DEMONSTRATION at the BC Wildlife Park in Kamloops show how short work can be made of a garbage can.

DEMONSTRATION at the BC Wildlife Park in Kamloops show how short work can be made of a garbage can.

Garbage rules offer a feast for bears

Who's going to pay when bears go roaming through the organic garbage bins in Terrace B.C. and Thornhill? asks columnist.

If you’ve ever wondered what the most common complaints are about neighbours, try Google for an answer.

Complaints range from noise of every kind – wild parties that go on at all hours, Harleys that roar off in the dawn hours, demanding toddlers who stomp on the floor above and scream, “I want ice cream!” – to residents who disrespect property lines by building a foot or two on your lot to parking a fleet of cars in front of your house.

A universal major complaint involves garbage. Garbage that is left to pile up spilling out along the boulevard, garbage containers filled until the lids pop up like cream in a bottle of frozen milk along a milkman’s route.

One loose dog roaming a street at night can seed garbage for a block on either side of the source. When that happens you are  likely to find a 4L plastic milk carton or a takeout fries container in your driveway though you buy neither product.

Given the finicky rules the Regional District of Kitimat Stikine has enacted regulating our garbage, from weekly pickup schedules, to maximum container size, to rigorous sorting into three categories – regular garbage, recyclables, and now organic waste such as kitchen food scraps – I’m wondering what Bear Aware thinks about plans to have containers of organic food waste sitting curbside from 8 a.m. onward?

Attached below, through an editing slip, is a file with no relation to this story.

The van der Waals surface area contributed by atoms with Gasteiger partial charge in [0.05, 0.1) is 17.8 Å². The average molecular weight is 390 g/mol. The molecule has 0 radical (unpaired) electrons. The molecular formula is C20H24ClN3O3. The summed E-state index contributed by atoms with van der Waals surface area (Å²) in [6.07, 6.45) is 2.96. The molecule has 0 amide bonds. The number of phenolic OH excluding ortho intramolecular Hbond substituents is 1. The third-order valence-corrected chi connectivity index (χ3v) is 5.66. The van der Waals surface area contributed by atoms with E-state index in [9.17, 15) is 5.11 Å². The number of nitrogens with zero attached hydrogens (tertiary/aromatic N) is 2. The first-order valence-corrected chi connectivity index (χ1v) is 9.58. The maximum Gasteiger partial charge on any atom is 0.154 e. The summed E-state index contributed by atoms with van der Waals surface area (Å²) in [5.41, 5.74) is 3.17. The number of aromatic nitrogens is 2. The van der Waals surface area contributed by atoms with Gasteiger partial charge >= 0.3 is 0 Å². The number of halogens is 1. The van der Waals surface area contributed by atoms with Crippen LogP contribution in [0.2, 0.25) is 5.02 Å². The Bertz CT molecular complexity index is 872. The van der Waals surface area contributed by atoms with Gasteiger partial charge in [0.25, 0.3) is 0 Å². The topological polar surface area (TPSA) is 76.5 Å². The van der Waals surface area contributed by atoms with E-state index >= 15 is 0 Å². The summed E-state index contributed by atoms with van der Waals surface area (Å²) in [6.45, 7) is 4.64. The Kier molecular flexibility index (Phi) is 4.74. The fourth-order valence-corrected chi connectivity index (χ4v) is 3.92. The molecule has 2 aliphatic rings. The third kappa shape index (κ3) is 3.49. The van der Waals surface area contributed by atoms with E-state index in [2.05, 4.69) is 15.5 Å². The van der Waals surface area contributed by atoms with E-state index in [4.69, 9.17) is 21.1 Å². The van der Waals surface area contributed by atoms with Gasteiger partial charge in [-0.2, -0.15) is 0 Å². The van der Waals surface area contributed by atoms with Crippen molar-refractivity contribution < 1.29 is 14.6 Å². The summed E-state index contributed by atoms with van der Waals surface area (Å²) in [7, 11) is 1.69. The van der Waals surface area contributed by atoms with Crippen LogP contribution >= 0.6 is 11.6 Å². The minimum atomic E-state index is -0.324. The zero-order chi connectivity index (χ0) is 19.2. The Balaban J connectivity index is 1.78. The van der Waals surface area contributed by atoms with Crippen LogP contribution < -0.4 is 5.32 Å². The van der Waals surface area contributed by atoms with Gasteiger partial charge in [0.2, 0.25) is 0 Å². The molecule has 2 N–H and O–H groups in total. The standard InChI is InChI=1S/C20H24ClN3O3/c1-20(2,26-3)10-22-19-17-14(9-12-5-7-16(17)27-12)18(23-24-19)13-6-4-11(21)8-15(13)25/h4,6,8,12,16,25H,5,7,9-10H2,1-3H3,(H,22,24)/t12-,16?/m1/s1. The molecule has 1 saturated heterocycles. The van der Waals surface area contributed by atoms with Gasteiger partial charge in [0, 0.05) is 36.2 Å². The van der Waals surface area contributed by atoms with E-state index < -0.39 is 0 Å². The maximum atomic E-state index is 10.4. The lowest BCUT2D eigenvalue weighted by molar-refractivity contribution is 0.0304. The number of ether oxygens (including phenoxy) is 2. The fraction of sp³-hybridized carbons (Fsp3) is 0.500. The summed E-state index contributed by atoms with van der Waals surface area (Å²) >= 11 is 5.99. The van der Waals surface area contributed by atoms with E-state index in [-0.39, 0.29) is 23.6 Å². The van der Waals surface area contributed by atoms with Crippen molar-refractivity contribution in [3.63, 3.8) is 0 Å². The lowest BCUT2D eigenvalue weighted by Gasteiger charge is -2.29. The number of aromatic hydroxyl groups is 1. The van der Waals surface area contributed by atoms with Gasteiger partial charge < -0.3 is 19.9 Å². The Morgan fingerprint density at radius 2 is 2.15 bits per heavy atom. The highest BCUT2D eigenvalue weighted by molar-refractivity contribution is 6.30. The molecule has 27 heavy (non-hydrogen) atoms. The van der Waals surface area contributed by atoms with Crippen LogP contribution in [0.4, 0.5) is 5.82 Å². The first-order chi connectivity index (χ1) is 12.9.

Can you picture bears coming out of hibernation, starving, to discover street after street bordered by a line of canned food? Or crows and ravens jigging on a branch waiting to clean up any random morsels too small to capture the bears’ notice?

In December 2011 following neighbour complaints that alerted Conservation to a bird feeder owned by the mayor of Kitimat, she was ordered to refrain from feeding birds in her backyard as had been her practice for 30 years. She was charged with failing to comply with a wildlife protection order to stop using bear attractants of birdseed/sunflower seeds on her property.

(Bears love sunflower seeds, as attested to by a cottage dweller near Lloydminster, Saskatchewan who sets out sunflower seeds for red polls and Stellar jays but often finds adult bears emptying the trays.)

The mayor pleaded guilty to the charge. The court ordered her to pay a $100 fine, a $15 victim surcharge fine, and $1100 to Northern Lights Wildlife Society in Smithers. Northern Lights Wildlife Society rescues and rehabilitates orphaned or injured cubs.

Since  Conservation saw fit to charge a birder over birdseed on a backyard feeder, how will CO’s react to accessible  cans of organic kitchen waste along  Thornhill streets?

I don’t know how bear-proof residents’ organic waste containers are expected to be, but judging from the rigorous tests Canada’s national  parks use before okaying a garbage container, I doubt a single regional district container will stymie or slow down a hungry or even a curious bruin.

Before Parks Canada approves the durability of various factory built waste containers, the bins must survive an hour of contact with grizzlies at B.C. Wildlife Park in Kamloops, B.C. without presenting a food reward. Their testing protocols follow those used in the U.S. by the Living with Wildlife Foundation based out of Montana.

A Kamloops website shows grizzlies taking turns jumping up and down on a metal container until one side caves enough to let the bear get a grip with claws and teeth. I envision a grand mess left by bears partaking in a ‘progressive meal’ along remote streets.

If a Bear Aware or a littering fine results, will the householder or the regional district be charged? And who will pay?

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